2nd Chance 4 Life Rescue is a 501(c)3 nonprofit dog foster network dedicated to saving the lives of neglected, unwanted, injured, abused, and forgotten dogs. 2nd Chance provides foster homes for rescued dogs until a forever home is found. 2nd Chance 4 Life is a volunteer organization solely supported by donors. For more information, please visit 2ndChance4LifeRescue.org or check them out on Facebook. You can also view a complete listing of available 2nd Chance dogs, visit www.2ndchance4liferescue.org/animals/list.

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Beware: That pretty Easter lily can be toxic to your pets, especially cats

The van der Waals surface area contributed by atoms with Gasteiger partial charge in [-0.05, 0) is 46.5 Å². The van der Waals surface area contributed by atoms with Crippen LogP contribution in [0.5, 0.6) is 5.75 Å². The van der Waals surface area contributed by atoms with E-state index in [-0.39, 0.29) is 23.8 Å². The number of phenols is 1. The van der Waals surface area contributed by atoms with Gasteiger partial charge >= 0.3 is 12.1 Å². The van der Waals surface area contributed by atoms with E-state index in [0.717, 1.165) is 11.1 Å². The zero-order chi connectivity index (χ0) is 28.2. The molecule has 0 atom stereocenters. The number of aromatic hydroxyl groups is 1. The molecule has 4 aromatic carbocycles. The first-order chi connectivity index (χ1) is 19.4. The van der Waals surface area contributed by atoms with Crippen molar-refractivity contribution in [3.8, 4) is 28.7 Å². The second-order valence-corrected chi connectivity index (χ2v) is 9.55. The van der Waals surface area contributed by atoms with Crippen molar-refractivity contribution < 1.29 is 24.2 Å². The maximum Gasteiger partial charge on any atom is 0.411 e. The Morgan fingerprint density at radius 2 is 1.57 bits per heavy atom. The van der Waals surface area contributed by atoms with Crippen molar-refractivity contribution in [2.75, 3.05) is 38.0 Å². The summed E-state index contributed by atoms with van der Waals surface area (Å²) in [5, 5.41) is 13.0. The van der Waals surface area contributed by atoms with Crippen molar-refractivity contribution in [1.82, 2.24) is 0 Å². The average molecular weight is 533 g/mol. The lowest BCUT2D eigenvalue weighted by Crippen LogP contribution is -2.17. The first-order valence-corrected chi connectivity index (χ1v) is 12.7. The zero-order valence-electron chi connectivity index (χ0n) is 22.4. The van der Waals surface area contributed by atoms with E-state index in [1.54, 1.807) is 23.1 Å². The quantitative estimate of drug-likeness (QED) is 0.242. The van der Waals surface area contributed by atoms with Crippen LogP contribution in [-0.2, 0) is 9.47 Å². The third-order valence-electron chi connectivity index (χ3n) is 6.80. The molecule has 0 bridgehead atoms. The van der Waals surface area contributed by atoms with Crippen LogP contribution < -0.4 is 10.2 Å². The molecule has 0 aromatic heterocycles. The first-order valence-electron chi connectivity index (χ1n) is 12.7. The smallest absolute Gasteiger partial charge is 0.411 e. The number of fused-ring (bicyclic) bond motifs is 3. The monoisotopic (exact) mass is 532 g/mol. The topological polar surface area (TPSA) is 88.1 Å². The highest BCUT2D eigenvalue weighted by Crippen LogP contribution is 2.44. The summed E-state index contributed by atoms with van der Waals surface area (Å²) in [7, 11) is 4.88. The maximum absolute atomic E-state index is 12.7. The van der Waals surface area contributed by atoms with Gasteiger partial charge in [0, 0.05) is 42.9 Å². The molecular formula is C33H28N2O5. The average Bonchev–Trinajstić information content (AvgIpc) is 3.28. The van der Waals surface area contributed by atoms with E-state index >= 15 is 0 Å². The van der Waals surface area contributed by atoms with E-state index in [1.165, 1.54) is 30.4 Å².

easter-lily4 The white, trumpet-shaped Easter lily is a popular decoration in homes at this time of year. But did you know it could kill your kitty?

The entire lily plant — leaves, pollen and flowers — can be toxic cats. Even if they eat just a couple leaves or lick some pollen grains off their fur, cats can suffer acute kidney failure. And it’s not just Easter lilies; other varieties of lilies, such as Tiger, Asiatic, Day and Japanese Show lilies, are a health threat to your feline friends.

If your cat has eaten part of a lily, the first thing you’ll notice is vomiting soon afterwards, which may gradually lessen over two to four hours. Within 12 to 24 hours, the cat might start to urinate frequently; then, if kidney failure sets in, the cat’s kidneys will no longer be able to produce urine.

If left untreated, a cat will die within seven days of eating a lily.